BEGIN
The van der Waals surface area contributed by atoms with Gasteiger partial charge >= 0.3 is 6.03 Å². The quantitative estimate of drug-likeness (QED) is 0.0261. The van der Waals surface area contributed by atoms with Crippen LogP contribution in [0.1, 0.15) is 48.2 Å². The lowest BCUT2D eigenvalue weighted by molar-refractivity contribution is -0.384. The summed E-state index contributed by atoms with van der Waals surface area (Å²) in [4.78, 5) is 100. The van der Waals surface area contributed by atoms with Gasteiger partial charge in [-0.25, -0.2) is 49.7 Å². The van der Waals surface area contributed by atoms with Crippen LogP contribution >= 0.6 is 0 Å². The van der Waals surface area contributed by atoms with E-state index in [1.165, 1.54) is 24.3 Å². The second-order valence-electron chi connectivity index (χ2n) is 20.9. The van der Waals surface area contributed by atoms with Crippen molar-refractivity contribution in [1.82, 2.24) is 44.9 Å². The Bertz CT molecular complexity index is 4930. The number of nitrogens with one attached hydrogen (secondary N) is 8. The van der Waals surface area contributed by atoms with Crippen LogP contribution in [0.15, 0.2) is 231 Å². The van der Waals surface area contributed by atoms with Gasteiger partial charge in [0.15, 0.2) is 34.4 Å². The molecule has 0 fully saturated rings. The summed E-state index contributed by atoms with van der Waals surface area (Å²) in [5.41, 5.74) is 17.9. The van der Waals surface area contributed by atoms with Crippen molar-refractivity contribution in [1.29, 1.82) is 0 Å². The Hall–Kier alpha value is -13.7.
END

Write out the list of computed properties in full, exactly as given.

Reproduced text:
The van der Waals surface area contributed by atoms with Gasteiger partial charge >= 0.3 is 6.03 Å². The quantitative estimate of drug-likeness (QED) is 0.0261. The van der Waals surface area contributed by atoms with Crippen LogP contribution in [0.1, 0.15) is 48.2 Å². The lowest BCUT2D eigenvalue weighted by molar-refractivity contribution is -0.384. The summed E-state index contributed by atoms with van der Waals surface area (Å²) in [4.78, 5) is 100. The van der Waals surface area contributed by atoms with Gasteiger partial charge in [-0.25, -0.2) is 49.7 Å². The van der Waals surface area contributed by atoms with Crippen LogP contribution >= 0.6 is 0 Å². The van der Waals surface area contributed by atoms with E-state index in [1.165, 1.54) is 24.3 Å². The second-order valence-electron chi connectivity index (χ2n) is 20.9. The van der Waals surface area contributed by atoms with Crippen molar-refractivity contribution in [1.82, 2.24) is 44.9 Å². The Bertz CT molecular complexity index is 4930. The number of nitrogens with one attached hydrogen (secondary N) is 8. The van der Waals surface area contributed by atoms with Crippen LogP contribution in [0.15, 0.2) is 231 Å². The van der Waals surface area contributed by atoms with Gasteiger partial charge in [0.15, 0.2) is 34.4 Å². The molecule has 0 fully saturated rings. The summed E-state index contributed by atoms with van der Waals surface area (Å²) in [5.41, 5.74) is 17.9. The van der Waals surface area contributed by atoms with Crippen molar-refractivity contribution in [1.29, 1.82) is 0 Å². The Hall–Kier alpha value is -13.7.